There are those who consider the wars flowing from the French Revolution and the reign of Napoleon Bonaparte as being the first world war — and this was over a century prior to World War I. Ultimately it became a war between Bonaparte and his principal enemy, the British. Napoleon came to see that because of the mastery of the sea by the British, it would be impossible for him to invade England. So he launched into a continental blockade which attempted to destroy Britain’s ability to trade. The whole of the European continent, including even Russia, was to be shut off from English goods. It involved immense effort, was never fully implemented, went on for nearly eight years, and broke down at the seams. It was a tremendous project involving enormous effort internationally. For instance, England’s response to it seriously affected its relations with the United States. On the other hand, the blockade facilitated Wellington’s entry into Europe via the rebellious Spanish Peninsular, and this contributed greatly to Bonaparte’s final defeat. Ultimately it caused more harm to the Grand Empire than to England. I mention this as one example of so many spectacular projects in the history of mankind. Kingdoms and rulers have risen and fallen; lives have been lost; blood, sweat and tears have been expended, and one might be forgiven for wondering, all to what avail. George Bernard Shaw once publicly joked that it would have been better for mankind if Napoleon had never been born. Let that be the backdrop, and let the scene of history now change to the one portrayed in our Gospel passage today. It occurred on the outskirts of the Roman Empire, at the gates of Jerusalem. A man was proceeding on a colt, humbly, with no pretensions in his regal face. He was no temporal ruler, no holder of great civil power. There he slowly rode with crowds surrounding him, front and behind. They were acclaiming him as the Messiah who had come. A man in his prime, his face exuded holiness and an indefinable dignity. His eyes gazed ahead of him to the holy city which would soon be the scene of a unique drama affecting all of history to come.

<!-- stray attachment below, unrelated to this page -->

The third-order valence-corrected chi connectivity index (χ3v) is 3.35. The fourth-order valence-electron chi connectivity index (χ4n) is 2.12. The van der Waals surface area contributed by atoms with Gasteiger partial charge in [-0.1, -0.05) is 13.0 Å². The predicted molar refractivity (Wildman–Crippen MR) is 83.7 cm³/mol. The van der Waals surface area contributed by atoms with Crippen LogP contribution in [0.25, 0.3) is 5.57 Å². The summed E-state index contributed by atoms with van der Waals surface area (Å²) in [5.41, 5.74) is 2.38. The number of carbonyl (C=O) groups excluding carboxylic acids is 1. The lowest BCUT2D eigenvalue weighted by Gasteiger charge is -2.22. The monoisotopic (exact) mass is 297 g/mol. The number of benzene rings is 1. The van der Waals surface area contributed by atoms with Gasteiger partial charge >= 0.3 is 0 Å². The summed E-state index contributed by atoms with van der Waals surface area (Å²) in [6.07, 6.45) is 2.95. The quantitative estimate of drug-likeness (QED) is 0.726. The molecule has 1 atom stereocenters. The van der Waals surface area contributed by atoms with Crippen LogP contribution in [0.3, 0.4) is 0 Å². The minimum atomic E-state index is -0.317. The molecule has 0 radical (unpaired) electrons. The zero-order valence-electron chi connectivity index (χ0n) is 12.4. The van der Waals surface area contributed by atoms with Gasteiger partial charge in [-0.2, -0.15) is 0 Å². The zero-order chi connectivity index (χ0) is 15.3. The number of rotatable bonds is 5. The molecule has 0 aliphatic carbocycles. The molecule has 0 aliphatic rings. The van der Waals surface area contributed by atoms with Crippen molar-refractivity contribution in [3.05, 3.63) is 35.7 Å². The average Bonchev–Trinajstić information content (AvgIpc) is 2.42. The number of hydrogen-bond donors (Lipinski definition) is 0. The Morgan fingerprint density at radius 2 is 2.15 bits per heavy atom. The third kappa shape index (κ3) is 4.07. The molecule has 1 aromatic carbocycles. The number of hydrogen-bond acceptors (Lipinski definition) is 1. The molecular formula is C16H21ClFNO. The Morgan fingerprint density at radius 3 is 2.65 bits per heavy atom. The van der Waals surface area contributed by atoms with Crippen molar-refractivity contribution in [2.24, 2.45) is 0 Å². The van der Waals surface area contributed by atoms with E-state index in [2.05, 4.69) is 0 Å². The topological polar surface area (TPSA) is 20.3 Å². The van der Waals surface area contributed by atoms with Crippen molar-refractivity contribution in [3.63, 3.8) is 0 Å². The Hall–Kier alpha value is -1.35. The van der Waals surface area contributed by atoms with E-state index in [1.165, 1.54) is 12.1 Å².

Let us imagine all the projects of the world and the efforts that they have required of man — and I referred to but one of them earlier. What would any of these, or all of them together, amount to when compared with the project which this Man now entering Jerusalem had set himself? He had set himself the task, and had been sent from above for the purpose, of making up for the sin of the world. He was about to bare his shoulders to suffer for all the sins of mankind. Can anyone think of a more mammoth task? Consider the sins of one solitary individual, even, let us suppose, an individual blessed with never having committed a mortal sin of either thought, word or deed. Consider his numerous, nay countless, venial offences against God. Even if all of mankind were never to have committed a single mortal sin, consider the unending sea of venial sins perpetrated daily by mankind, sins of the heart, sins of the mind, sins of the tongue, sins of deed. Imagine being burdened with the venial sins of all mankind. But in fact we must imagine the sin of the world as involving mortal sin indeed. From the very dawn of history mortal sin has appeared on the scene, dark, hateful, rebellious, deadly. Our first parents sinned mortally, wishing to be gods in independence of the one God. If you eat of this tree of the knowledge of good and evil you will be like God, knowing (i.e., determining for yourself) good and evil. That was the temptation, and they chose it. It reflected the sin of the demons in heaven long before. Ever since the terrible beginning at the dawn of history, sin has inundated the world, and it has been deadly sin as well as venial sin. The problem of the world has been sin. Sin entered the world through one man and with sin came death, and death has spread to the whole human race. The problem the Messiah had been sent to fix was man’s separation from God. There he was, now entering Jerusalem, and by the end of that week the work would be done. It was achieved not by armies, not by trumpets, not by the fanfare of the great, but by his own absolute obedience amid unparalleled personal suffering.